Earnings of major energy producers in the third quarter of 2010 (Q310) were up significantly from the third quarter of 2009 (Q309), but still well below average earnings for the third quarter over the last 5 years (Figure 1). The earnings of major refiner/marketers also increased sharply in Q310 compared with year-earlier levels, although refining/marketing net income has fallen significantly from its level over the 2005 to 2008 period. These results are drawn from the quarterly reports on financial performance collected by the U.S. Energy Information Administration (EIA) from major energy producers that in total represent about 40 percent of U.S. oil and natural gas production and about three quarters of U.S. refining. (See the Financial News for Major Energy Producers, Third Quarter 2010.)
Reported increases in net income of the major energy producers reflected higher crude oil and natural gas prices. Further, the lagged effects of significant capital expenditures in recent years, during a period of historically high prices, led to higher oil and natural gas production levels, which further increased earnings. Based on data available at the time of the publication of the quarterly reports, crude oil prices paid by U.S. refiners averaged $73.32 per barrel in Q310, above the average of $67.16 per barrel over the third quarter of 2009. [All prices and price changes in this report are expressed in real (inflation adjusted) terms using Q310 dollars.] Natural gas wellhead prices averaged $4.12 per thousand cubic feet (Mcf) in Q310, compared with the average of $3.21 per Mcf in Q309.
Turning from earnings to investment, the major producers from which EIA collects data reported higher capital expenditures in Q310 relative to Q309 (Figure 2), which were also higher than the third quarter average for 2005-2009. In particular, oil and gas production capital expenditures increased 59 percent relative to Q309, and increased 47 percent relative to the third quarter average for 2005-2009. Meanwhile, the major refiners' capital expenditures of $3 billion were above the levels of Q110 and Q210, but were lower than every quarterly investment level over the period Q207 to Q409.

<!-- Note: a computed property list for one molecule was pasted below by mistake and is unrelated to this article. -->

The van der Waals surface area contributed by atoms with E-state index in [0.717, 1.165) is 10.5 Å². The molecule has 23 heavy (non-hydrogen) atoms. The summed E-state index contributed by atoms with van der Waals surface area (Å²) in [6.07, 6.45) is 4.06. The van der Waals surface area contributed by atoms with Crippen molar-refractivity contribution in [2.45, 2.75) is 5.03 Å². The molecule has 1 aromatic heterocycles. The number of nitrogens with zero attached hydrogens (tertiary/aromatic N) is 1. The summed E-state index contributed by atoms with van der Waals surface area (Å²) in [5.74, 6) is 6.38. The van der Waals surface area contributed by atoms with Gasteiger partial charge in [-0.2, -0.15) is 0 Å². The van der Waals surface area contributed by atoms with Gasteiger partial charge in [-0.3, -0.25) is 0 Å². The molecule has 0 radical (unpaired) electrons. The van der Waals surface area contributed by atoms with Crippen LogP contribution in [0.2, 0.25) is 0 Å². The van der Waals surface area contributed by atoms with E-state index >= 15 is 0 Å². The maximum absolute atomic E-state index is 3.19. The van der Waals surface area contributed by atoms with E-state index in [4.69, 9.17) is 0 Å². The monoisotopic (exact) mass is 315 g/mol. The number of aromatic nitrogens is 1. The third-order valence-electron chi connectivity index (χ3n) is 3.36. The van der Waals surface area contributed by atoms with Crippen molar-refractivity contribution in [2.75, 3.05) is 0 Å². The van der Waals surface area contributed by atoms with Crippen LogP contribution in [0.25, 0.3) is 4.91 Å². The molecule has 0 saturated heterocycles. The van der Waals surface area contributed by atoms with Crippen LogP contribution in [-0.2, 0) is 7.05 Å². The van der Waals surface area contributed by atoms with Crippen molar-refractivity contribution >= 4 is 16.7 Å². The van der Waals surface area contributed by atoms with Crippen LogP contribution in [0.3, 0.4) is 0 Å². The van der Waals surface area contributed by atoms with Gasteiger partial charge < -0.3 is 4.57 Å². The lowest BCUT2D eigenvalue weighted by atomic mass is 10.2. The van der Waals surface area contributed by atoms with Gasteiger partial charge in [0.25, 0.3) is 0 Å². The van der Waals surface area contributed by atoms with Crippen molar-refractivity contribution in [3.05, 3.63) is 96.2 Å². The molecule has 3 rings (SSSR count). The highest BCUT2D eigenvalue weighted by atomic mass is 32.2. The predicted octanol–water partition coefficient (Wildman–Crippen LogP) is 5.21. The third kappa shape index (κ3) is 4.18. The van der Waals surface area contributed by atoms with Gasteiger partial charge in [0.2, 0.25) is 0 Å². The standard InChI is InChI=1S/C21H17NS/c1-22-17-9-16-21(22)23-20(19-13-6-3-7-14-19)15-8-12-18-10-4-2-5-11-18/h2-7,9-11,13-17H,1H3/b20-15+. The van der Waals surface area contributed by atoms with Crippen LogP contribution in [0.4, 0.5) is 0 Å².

Retail Gasoline Price Falls for the First Time in Nine Weeks While Diesel Prices Continue to Increase
The U.S. average retail price for a gallon of gasoline fell for the first time in nine weeks, decreasing almost a penny versus last week to $3.10 per gallon, $0.44 per gallon higher than last year at this time. The biggest decrease was on the Gulf Coast where prices were down almost three cents on the week. Gasoline prices on the East Coast dropped about two cents, while prices in the Midwest were almost flat versus last week. Moving in the other direction, the West Coast saw a six-tenths of a cent gain, while gasoline was up more than a penny in the Rocky Mountains.
Diesel prices continued their upward march with the national average retail price adding almost a penny to last week's price. At $3.44 per gallon, diesel is $0.66 higher than last year at this time. Prices were up across the country, led by the East Coast where diesel registered almost a cent and a half gain. The Rocky Mountains and Midwest both notched increases of almost a penny. Rounding out the regions, the Gulf Coast and West Coast both saw diesel prices increase two-tenths of a cent.
Residential Heating Fuel Prices Increase
Residential heating oil prices continued to rise during the period ending January 31, 2011. The average residential heating oil price increased to $3.52 per gallon, about $0.05 per gallon over last week and $0.66 per gallon more than last year at this time. Wholesale heating oil prices increased by $0.06 per gallon last week, reaching a price shy of $2.81 per gallon. This is $0.80 per gallon higher than last year's price.
The average residential propane price increased by nearly $0.02 per gallon to reach a price close to $2.82 per gallon. This was an increase of $0.14 per gallon compared to the $2.68 per gallon average from the same period last year. Wholesale propane prices decreased with the overall price at $1.42 per gallon. This was a decline of about $0.03 per gallon compared to the February 1, 2010 price of $1.46 per gallon.
Propane Inventories Fall Again
U.S. inventories of propane continued to drop last week as total stocks fell 3.9 million barrels to end at 37.9 million barrels in total. The largest decline happened in the Midwest region where stocks dropped 2.1 million barrels. The Gulf Coast region also experienced a large decrease of 1.8 million barrels. The Rocky Mountain/West Coast region withdrew 0.1 million barrels of stocks, while East Coast inventories grew by 0.2 million barrels. Propylene non-fuel use inventories represented 6.7 percent of total propane inventories.
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